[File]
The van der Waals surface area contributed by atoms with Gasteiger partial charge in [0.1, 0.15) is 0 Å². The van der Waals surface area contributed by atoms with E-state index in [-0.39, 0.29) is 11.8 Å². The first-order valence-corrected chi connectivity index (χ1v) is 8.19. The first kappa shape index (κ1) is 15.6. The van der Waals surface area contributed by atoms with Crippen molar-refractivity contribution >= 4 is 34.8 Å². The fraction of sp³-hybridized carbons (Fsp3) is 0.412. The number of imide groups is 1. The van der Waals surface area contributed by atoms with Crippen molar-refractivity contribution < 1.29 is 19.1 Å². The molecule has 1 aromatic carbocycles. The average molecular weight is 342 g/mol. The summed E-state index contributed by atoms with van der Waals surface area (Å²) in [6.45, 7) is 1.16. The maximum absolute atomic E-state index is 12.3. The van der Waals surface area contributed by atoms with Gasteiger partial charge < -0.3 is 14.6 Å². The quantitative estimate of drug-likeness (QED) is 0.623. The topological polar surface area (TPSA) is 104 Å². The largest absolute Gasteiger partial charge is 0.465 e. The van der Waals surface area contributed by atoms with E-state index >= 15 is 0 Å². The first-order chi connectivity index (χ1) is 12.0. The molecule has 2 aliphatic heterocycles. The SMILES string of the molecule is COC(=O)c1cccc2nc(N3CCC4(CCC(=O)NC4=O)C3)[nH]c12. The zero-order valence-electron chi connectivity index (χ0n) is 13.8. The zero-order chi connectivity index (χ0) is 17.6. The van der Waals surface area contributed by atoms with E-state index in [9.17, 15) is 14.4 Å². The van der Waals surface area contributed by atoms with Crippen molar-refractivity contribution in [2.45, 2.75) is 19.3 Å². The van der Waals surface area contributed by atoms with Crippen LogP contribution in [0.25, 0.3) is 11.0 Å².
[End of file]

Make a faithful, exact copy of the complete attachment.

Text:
The van der Waals surface area contributed by atoms with Gasteiger partial charge in [0.1, 0.15) is 0 Å². The van der Waals surface area contributed by atoms with E-state index in [-0.39, 0.29) is 11.8 Å². The first-order valence-corrected chi connectivity index (χ1v) is 8.19. The first kappa shape index (κ1) is 15.6. The van der Waals surface area contributed by atoms with Crippen molar-refractivity contribution >= 4 is 34.8 Å². The fraction of sp³-hybridized carbons (Fsp3) is 0.412. The number of imide groups is 1. The van der Waals surface area contributed by atoms with Crippen molar-refractivity contribution < 1.29 is 19.1 Å². The molecule has 1 aromatic carbocycles. The average molecular weight is 342 g/mol. The summed E-state index contributed by atoms with van der Waals surface area (Å²) in [6.45, 7) is 1.16. The maximum absolute atomic E-state index is 12.3. The van der Waals surface area contributed by atoms with Gasteiger partial charge < -0.3 is 14.6 Å². The quantitative estimate of drug-likeness (QED) is 0.623. The topological polar surface area (TPSA) is 104 Å². The largest absolute Gasteiger partial charge is 0.465 e. The van der Waals surface area contributed by atoms with E-state index >= 15 is 0 Å². The first-order chi connectivity index (χ1) is 12.0. The molecule has 2 aliphatic heterocycles. The SMILES string of the molecule is COC(=O)c1cccc2nc(N3CCC4(CCC(=O)NC4=O)C3)[nH]c12. The zero-order valence-electron chi connectivity index (χ0n) is 13.8. The zero-order chi connectivity index (χ0) is 17.6. The van der Waals surface area contributed by atoms with E-state index in [9.17, 15) is 14.4 Å². The van der Waals surface area contributed by atoms with Crippen molar-refractivity contribution in [2.45, 2.75) is 19.3 Å². The van der Waals surface area contributed by atoms with Crippen LogP contribution in [0.25, 0.3) is 11.0 Å².